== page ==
In March I had a few firsts. I went to the Caribbean, I snorkeled, and I paddle boarded, all for the first time. Generally speaking, put me on a beach and that’s more than enough to make me happy! So, obviously I loved this long weekend escape to the Dominican Republic. But, like anything though, it had it’s good and it’s bad.
I had a preconceived notion that All-Inclusive resorts had food comparable to cruises. For the most part, I was correct. The taste of mass produced food is undeniable. While, most resorts have a few “upscale” options I found the food to be little better, but still not great. The lines were insane and most times we didn’t get to eat without waiting until 9p.m. That being said, you can’t complain too much about 24h food. Similarly, it’s hard to mess up junk food. So, 2a.m. nachos are still something to be grateful for.
- Non-Authentic Experience
What I have most against resorts, is the lack of authenticity of the experience. I think the most important part of travel is learning. By immersing yourself in the culture, you’re able to get the most out of your experience. I noticed that many people use resorts to stay within their comfort zone, around people that are of their same nationality. The norm is easy, but what’s the point of venturing into the world then? Just go florida if you want a beach. There’s obviously ways around this, but it’s all too convenient to stay put when everything you could think of is within the resort.
There are so many excursions that target all-inclusive resorts. I guess it’s kind of a con that you have to pay extra for it, but they’re totally worth it. Especially if you wait to do it in person, because you can often talk them down in price. We did two excursions, a waterfall tour and boat ride to a sandbar island with snorkeling included. This got us away from the resort, and learning a lot about the country we were in on the way. We also got talking with our tour guide who was literally born and raised on the land surrounding the waterfalls. He was around before they were an attraction and was able to tell us so many intimate details both about his life and the falls (including the natural swimming pool he learned to swim in!). A good reason to remember to talk to people!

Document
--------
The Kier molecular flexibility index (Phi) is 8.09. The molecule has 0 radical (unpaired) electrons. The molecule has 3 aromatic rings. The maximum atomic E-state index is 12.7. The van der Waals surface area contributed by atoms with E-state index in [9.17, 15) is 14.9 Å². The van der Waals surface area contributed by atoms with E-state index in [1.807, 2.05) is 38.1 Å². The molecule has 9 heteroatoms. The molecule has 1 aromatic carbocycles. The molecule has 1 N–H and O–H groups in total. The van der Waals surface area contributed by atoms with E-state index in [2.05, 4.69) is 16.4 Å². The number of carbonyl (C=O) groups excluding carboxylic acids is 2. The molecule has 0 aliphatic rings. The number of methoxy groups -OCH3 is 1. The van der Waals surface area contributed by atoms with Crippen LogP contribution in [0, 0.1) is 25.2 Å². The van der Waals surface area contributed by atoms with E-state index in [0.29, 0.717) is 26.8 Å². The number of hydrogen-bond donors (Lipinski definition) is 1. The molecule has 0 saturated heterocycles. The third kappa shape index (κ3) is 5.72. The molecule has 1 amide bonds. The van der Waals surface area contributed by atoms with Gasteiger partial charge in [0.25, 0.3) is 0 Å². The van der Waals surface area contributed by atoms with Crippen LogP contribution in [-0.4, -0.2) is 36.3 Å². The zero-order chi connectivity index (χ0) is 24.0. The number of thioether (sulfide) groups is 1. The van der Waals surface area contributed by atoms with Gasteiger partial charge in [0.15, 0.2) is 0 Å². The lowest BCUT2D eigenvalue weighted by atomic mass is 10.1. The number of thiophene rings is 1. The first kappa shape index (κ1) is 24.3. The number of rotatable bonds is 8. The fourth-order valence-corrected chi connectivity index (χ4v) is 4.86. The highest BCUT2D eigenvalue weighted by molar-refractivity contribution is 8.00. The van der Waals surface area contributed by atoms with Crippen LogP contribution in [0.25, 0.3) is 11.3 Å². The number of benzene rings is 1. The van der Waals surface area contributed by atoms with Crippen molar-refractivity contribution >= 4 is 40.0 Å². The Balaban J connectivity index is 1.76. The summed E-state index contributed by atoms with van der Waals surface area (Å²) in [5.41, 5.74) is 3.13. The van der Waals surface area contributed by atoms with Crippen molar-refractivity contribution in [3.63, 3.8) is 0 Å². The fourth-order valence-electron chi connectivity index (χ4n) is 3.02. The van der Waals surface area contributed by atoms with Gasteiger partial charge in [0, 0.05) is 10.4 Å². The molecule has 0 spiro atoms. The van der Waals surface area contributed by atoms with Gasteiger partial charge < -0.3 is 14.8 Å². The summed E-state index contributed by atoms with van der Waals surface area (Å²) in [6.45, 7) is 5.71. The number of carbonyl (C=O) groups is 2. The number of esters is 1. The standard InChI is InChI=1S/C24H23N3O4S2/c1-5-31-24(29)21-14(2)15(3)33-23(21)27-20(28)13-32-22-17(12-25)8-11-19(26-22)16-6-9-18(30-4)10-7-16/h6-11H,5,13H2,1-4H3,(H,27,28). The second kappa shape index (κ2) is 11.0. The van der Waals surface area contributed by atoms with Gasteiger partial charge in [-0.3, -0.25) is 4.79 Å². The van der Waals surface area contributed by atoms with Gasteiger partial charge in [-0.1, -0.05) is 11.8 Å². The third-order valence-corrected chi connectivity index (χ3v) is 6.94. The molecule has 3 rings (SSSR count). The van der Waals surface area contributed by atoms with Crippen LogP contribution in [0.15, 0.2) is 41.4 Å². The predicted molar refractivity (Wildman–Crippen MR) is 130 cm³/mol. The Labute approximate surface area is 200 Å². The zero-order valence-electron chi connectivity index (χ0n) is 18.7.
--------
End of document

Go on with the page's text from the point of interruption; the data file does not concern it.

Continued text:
Because so many people do chose to stay on the resort, there are a ton of activities. This is a good opportunity to try out a new water sport, like I did. Take advantage of the fitness classes, do yoga on the beach, or learn to dance salsa! Most resorts have night clubs to go to at night as well, ours even had live performers and movies for the kids.
Bottomless drinks are always awesome, but they’re even a little better at all-inclusive resorts. Think about it, they gain nothing from watering them down. So you can be sure that you’re not going to be just drinking a bunch of sugar. And the best part is, there’s a bar everywhere you turn, swim up pool or oceanside alike.
- Economic Boost
The truth is that many of the resort cities in the caribbean in particular are very poor. Therefore, many people that work at resorts depend on tourism. What I found kinda neat (after being initially annoyed), is that after most excursions, they take you to some kind of shop. A lot of these shops are for local artisans. You can get a souvenir and know that your money is going to support someone’s family. Similarly, don’t underestimate how much your tips mean.
In summary, as long as you know not to expect a gourmet meal, don’t have too much trust in your pork being fully cooked, and make an effort to get to know more than just the resort, all-inclusives are pretty cool.